February 24, 2012

Leadership Lessons From Moneyball

Valerie & I watched Moneyball last night. I was shocked that I got her to watch a baseball movie. A big thanks to the rugged good looks of Jonah Hill & that other guy, I think his name is Pitt, are probably in order for getting her to buy in. After all, it's not just a movie about baseball; it's a movie about the business end of baseball. I'm sure it sounded like a riveting topic to my wife who has never seen the baseball classic, The Natural & maybe not even Field of Dreams.

First off , it's a great movie. Great writing, great pace, & Jonah Hill actually does deserve the Best Supporting Actor nomination that he received. It probably won't win Best Picture & Brad Pitt probably won't get the Best Actor nod, but I'm just glad a movie with such mainstream success got attention at the Oscars. Usually it's just a bunch of odd ball flicks like The Artist that get all the attention.

After processing the movie, I was hit by some huge leadership lessons that jump out of this story of how Billy Beane built a winning baseball team with misfits, cast-offs, & nobodies.
1) What Has Always Worked Might Not Work In Your Current Context.
A business as usual approach to that Oakland A's team would have resulted in a mess, but turning the baseball world on its ear resulted in a division championship. It also laid a pattern for the Boston Red Sox to follow as they built their World Series team of just a few years later. What has always been done in your field might not work in your particular circumstances, & what you've always done might not be what you need to do in the specific context you might find yourself in.

2) The Guardians Of The Status Quo Are Ruthless & Powerful.
Billy Beane paid a pretty high price for what he did. His scouts thought he was insane. His manager was less than supportive, & the baseball world viewed him as a heretic...until they started winning. Then Billy Beane was a genius...until they lost. Then it was back to saying, "See I told you that wouldn't work." If there is something you have to change, be prepared to be wounded. Jonah Hill's character, Peter Brand, told Beane, "The first one through the wall gets the bloodiest."
3) Vision Must Be Cast & Re-Cast.
Leaders know this, but it's easy to get sidetracked by tasks. The result is that we & those we lead begin to lose focus on the ultimate goal. In the movie, the team doesn't really begin to take shape & fulfill their potential until Beane & Brand are shown meeting with players explaining what they are trying to do & how each player fits into the team.

4) Know The REAL Problem You're Trying To Solve
There is a great scene where Beane is sitting around the table with his scouts looking at the overwhelming task that faced them following the 2001 season. The scouts perceived the problem as one of simply replacing the player(s) they would lose in the off season. It's the same problem scouts & GMs have had to face every year. However, Billy Beane understood it wasn't that simple. They couldn't replace the guys they were losing because they couldn't afford to keep them, so how could they go sign someone to "replace" him. Beane understood that the real problem was that the baseball business system was inherently unfair. Therefore, they had to adapt or die. What is the real problem you & your ministry or organization are trying to solve? Don't spend your time focused on a symptom of the bigger issue.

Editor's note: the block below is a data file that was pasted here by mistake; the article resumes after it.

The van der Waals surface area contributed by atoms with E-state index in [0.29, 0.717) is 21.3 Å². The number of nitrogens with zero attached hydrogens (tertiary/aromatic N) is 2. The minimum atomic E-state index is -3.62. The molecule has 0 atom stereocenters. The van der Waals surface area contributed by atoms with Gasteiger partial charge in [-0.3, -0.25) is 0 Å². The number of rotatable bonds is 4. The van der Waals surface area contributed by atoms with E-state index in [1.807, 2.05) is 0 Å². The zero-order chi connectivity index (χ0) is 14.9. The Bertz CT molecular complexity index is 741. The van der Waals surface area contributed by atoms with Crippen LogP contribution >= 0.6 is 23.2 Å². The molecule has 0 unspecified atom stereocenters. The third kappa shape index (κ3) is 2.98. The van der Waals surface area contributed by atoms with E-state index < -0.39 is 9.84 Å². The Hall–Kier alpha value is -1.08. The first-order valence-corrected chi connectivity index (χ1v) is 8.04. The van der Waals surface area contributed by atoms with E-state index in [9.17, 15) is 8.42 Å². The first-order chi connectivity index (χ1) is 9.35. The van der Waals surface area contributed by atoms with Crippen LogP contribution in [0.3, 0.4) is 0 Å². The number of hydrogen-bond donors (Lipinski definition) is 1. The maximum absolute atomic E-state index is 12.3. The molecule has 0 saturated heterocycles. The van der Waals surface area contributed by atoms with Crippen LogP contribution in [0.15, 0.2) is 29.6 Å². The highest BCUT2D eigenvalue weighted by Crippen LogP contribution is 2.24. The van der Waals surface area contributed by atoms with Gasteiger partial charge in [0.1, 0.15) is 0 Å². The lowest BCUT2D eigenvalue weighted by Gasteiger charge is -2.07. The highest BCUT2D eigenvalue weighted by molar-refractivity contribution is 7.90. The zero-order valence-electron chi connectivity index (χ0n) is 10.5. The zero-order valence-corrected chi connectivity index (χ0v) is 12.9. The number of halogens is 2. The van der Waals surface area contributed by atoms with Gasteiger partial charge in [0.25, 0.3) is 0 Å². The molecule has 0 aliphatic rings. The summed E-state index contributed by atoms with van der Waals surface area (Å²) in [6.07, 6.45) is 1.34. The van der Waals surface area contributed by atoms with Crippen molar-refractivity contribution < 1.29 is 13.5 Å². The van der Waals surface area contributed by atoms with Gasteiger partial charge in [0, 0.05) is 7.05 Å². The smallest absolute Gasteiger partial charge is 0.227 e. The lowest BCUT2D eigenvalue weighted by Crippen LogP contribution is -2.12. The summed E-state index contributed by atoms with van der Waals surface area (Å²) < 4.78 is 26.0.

Moneyball is a great movie. It's entertaining, funny, & really insightful. There's a little bit of language in it, but for a PG-13 movie, it's actually light on questionable content. It was really interesting to watch the movie & actually remember the events on which it's based. I'd recommend it to everybody.

February 21, 2012

Lessons From Walls

For the last few weeks, our church has been going through the series "Walls", which looks at the story of Nehemiah in the Old Testament. Whenever we do a straightforward book study, I try to also read along on my own in order to not only try to keep up & anticipate where our pastor is headed with the series but to also hear the things from God that He wants me personally to get during the series. Now Nehemiah is easily one of my favorite books in the entire Bible, so narrowing all the good stuff in there down to a handful of nice, concise lessons is really hard for me, but here goes.

1) You Don't Have To Have A Pedigree To Lead A Great Movement Of God.
Nehemiah was a cup bearer, not a prophet, not a priest, not a teacher, yet God used Him greatly.

2) Once God Gives You A Burden, Pray & Plan
Nehemiah HAD to get back to Jerusalem but it seemed impossible, so he prayed, he planned, & when the opportunity came to present it to the king he was ready & God blessed it.

3) You Need Others To Accomplish The Mission God's Called You To
Nehemiah had a burden & a call, but it wasn't one that he could pull off alone. God always calls us to something that requires Him & His people in order to fulfill it.
4) You'll Need Extreme Focus In The Face Of Opposition
Nehemiah faced almost constant opposition. Whether they were simply degrading Nehemiah & the people or actually plotting to take Nehemiah down, enemies were around. Who your enemies & opponents are will tell others almost as much as who your friends are.

5) Doing Something That Lasts Must Include A Commitment To God's Word
Immediately after rebuilding the walls, the people were pointed back to God's word. While they had accomplished a huge project, the real project, the rebuilding of their fellowship with God, was at risk. Even with rebuild walls, the people could have easily fallen back into the sin that led to their exile & the destruction of the city. Real change comes from the transforming power of God's word at work in us. Make sure that your mission is rooted in God's bigger purpose revealed in His word.